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Why is North Korea firing so many missiles – and should the West be concerned?

Seoul, South Korea

Tensions are running high on the Korean peninsula as the United States and its allies react to a spate of recent North Korean missile tests, including one that flew past neighboring Japan without warning.

North Korea has fired six missiles in the past two weeks – a prolific number even in a year that has seen the highest number of launches since leader Kim Jong Un took power in 2011.

The aggressive ramping up of weapons testing has sparked alarm in the region, with the United States, South Korea and Japan responding with missile launches and joint military drills this week. The United States has also redeployed an aircraft carrier to waters near the peninsula, a move South Korean authorities have called “highly unusual”.

International leaders are now watching for signs of a further escalation, such as a potential nuclear test, which would be the hermit nation’s first in nearly five years – a move that would present US President Joe Biden with a potential new foreign policy crisis.

Here’s what you need to know about North Korea’s scramble for nuclear weapons and intercontinental missiles, why they’re on the rise now — and what, if anything, the United States can do to counter Kim Jong Un.

The tests themselves are nothing new – North Korea’s weapons development program has been underway for years.

Tensions reached near crisis levels in 2017 when North Korea launched 23 missiles throughout the year, including two over Japan, as well as a nuclear test. The tests showcased weapons powerful enough to put most of the world within reach, including the country’s first intercontinental ballistic missile (ICBM).

Relations thawed in 2018, when then-US President Donald Trump held a historic summit with Kim. The two leaders “fell in love,” Trump said; in return, Kim praised their “special” relationship. North Korea has pledged to freeze missile launches and appeared to destroy several facilities at the nuclear test site, while the United States has suspended large-scale military exercises with South Korea and other other regional allies.

But the talks ultimately broke down and hopes for a deal that would see the North scale back its nuclear ambitions dwindled by the end of Trump’s term.

Then the Covid-19 pandemic hit, pushing North Korea even further into isolation. The already impoverished country has sealed off its borders entirely, with foreign diplomats and aid workers fleeing in droves. During this period, the number of missile launches has also remained low – only four in 2020 and eight in 2021.

How should the Biden administration handle rising tensions with North Korea?

Experts say there are several reasons why North Korea is ramping up testing so quickly now.

First, it might just be the right time after the events of the past few years, with Kim declaring victory over Covid in August, and a new US administration in place that has focused on shows of unity with South Korea. .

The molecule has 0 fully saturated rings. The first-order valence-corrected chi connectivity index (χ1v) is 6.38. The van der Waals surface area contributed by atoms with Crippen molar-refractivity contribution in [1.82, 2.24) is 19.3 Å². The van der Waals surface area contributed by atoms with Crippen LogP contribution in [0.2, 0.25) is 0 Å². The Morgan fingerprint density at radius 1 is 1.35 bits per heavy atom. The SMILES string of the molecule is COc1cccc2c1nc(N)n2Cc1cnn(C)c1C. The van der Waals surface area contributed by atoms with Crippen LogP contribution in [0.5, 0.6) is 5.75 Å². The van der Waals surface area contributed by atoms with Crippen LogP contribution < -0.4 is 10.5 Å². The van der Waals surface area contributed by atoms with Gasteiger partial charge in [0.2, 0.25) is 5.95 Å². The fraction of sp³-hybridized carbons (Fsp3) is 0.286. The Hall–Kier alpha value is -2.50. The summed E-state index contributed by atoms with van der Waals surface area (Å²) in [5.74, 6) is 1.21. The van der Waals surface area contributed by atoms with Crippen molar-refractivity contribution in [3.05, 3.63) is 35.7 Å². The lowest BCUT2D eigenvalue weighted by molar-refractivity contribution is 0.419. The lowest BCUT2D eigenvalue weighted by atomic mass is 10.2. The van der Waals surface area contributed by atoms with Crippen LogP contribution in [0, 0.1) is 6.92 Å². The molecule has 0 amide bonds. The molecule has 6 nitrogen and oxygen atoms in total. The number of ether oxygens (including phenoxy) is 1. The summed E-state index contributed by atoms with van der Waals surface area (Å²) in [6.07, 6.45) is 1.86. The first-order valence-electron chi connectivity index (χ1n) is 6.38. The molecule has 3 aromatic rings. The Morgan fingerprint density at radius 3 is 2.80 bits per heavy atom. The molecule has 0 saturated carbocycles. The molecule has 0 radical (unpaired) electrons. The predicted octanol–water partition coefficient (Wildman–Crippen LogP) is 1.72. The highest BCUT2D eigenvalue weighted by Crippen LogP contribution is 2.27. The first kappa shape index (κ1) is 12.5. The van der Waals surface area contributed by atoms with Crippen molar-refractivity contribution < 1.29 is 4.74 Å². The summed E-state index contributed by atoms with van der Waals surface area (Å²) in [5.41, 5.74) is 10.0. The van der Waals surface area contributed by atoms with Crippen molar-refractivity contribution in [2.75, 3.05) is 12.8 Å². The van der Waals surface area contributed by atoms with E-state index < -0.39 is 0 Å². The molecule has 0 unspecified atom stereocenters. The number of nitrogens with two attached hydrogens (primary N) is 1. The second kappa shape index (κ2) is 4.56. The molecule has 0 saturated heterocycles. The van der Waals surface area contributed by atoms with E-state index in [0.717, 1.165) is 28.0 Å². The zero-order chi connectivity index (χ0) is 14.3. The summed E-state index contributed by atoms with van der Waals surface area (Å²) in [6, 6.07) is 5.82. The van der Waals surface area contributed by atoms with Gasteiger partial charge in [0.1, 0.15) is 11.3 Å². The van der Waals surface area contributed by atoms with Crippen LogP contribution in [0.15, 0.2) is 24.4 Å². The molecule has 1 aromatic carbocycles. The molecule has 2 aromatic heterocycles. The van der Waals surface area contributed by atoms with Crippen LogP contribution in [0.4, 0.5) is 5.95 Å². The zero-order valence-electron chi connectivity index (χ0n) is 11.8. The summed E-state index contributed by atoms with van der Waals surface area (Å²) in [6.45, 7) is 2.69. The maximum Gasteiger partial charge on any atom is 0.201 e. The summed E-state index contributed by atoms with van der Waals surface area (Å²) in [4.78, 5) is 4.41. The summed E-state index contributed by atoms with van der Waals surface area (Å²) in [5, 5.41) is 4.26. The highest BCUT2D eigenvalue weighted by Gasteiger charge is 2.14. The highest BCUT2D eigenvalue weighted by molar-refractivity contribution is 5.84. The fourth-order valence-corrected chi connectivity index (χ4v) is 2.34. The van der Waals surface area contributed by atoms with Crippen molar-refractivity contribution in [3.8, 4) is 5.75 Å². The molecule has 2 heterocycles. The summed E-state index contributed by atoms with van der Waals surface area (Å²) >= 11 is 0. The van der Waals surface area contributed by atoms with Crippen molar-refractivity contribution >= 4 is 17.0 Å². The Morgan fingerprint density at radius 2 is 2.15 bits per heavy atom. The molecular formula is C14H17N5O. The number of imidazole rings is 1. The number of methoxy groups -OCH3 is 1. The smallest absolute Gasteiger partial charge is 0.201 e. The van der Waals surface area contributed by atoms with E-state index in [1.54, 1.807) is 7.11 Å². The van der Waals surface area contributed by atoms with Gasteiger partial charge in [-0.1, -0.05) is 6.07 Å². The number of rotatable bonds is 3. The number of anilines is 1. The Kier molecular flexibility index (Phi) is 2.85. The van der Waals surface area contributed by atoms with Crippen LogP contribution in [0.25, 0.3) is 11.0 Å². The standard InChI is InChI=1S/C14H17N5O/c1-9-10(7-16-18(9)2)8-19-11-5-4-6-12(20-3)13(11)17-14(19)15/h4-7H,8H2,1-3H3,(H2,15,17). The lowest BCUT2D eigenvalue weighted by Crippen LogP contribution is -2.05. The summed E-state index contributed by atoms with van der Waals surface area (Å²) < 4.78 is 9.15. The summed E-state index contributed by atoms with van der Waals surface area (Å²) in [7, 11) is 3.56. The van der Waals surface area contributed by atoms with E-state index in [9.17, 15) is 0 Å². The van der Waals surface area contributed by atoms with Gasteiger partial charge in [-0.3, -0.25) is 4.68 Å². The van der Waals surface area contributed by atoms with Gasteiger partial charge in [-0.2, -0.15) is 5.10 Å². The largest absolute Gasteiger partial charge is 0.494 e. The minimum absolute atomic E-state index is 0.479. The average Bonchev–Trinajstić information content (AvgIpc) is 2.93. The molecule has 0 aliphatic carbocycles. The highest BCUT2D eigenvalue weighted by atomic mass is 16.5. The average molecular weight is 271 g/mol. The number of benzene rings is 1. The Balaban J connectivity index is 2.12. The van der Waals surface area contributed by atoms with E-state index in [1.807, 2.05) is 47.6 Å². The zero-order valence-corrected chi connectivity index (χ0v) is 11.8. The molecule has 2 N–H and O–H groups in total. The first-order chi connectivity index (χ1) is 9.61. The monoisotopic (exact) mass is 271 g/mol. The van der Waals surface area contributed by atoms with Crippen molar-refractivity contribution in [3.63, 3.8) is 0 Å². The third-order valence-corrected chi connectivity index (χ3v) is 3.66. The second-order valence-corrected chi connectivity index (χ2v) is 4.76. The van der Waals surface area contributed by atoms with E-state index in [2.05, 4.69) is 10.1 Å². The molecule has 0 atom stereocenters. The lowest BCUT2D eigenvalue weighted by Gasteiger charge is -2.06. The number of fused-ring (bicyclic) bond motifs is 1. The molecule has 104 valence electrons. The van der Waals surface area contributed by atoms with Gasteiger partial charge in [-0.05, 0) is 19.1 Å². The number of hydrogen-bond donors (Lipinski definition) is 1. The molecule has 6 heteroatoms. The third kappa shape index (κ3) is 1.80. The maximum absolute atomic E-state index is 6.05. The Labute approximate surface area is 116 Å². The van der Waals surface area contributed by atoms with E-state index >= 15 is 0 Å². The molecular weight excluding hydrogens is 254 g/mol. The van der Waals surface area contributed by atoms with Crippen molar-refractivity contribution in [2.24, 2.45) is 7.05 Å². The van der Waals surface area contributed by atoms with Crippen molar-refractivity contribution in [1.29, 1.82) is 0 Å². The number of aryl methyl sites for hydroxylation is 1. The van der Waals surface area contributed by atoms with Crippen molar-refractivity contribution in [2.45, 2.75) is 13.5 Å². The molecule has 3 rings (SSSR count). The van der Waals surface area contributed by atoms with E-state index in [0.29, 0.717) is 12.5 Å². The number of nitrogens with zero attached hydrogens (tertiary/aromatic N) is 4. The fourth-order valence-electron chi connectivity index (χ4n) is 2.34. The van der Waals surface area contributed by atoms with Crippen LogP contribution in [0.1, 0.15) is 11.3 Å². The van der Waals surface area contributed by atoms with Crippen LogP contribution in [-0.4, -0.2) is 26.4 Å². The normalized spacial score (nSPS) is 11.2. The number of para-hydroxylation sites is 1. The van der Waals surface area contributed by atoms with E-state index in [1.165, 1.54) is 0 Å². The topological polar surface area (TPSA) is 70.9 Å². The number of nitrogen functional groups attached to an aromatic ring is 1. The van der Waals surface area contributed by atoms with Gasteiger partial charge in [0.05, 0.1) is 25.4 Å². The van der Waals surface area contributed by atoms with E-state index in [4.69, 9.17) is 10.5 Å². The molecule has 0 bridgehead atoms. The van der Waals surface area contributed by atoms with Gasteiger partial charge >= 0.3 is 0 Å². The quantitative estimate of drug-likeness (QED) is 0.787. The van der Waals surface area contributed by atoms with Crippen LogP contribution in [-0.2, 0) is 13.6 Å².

“They couldn’t test for several years due to political considerations, so I expect North Korean engineers and generals to be very keen to make sure their toys are going to work well,” said Andrei Lankov, professor. at Kookmin University in South Korea.

Jeffrey Lewis, a weapons expert and professor at the Middlebury Institute of International Studies, said it was also normal for North Korea to suspend testing during the stormy summer and resume once the weather improves outside. fall.

A television screen at Seoul Station in South Korea shows information about North Korea's ballistic missile launches on October 6.

But, several experts said, Kim could also send a message by deliberately showcasing North Korea’s arsenal during a time of intensified global conflict.

“They want to remind the world that they should not be ignored, that they exist and that their engineers are working around the clock to develop both nuclear weapons and delivery systems,” Lankov said.

Carl Schuster, former director of operations for the Joint Intelligence Center at US Pacific Command in Hawaii, echoed that sentiment. Kim “launches missiles to draw attention to himself, but also to pressure Japan and the United States to engage him,” he said.

He added that North Korea might also feel encouraged to act now as the West is distracted by the war in Ukraine.

A worker watches the launch of an F/A-18E Super Hornet aboard a US aircraft carrier in the Sea of ​​Japan on October 5.

“(The missile tests) started in January, which is around the time we were starting to report on what Russian President Vladimir Putin was dealing with in Ukraine,” Schuster said. “Kim Jong Un is doing what he thinks he can do – he doesn’t expect any strong American reaction.”

Lankov said Russia’s invasion of Ukraine may also have boosted Kim’s confidence because “it demonstrated that if you have nuclear weapons, you can have near impunity.” And if you don’t have nukes, you’re in trouble.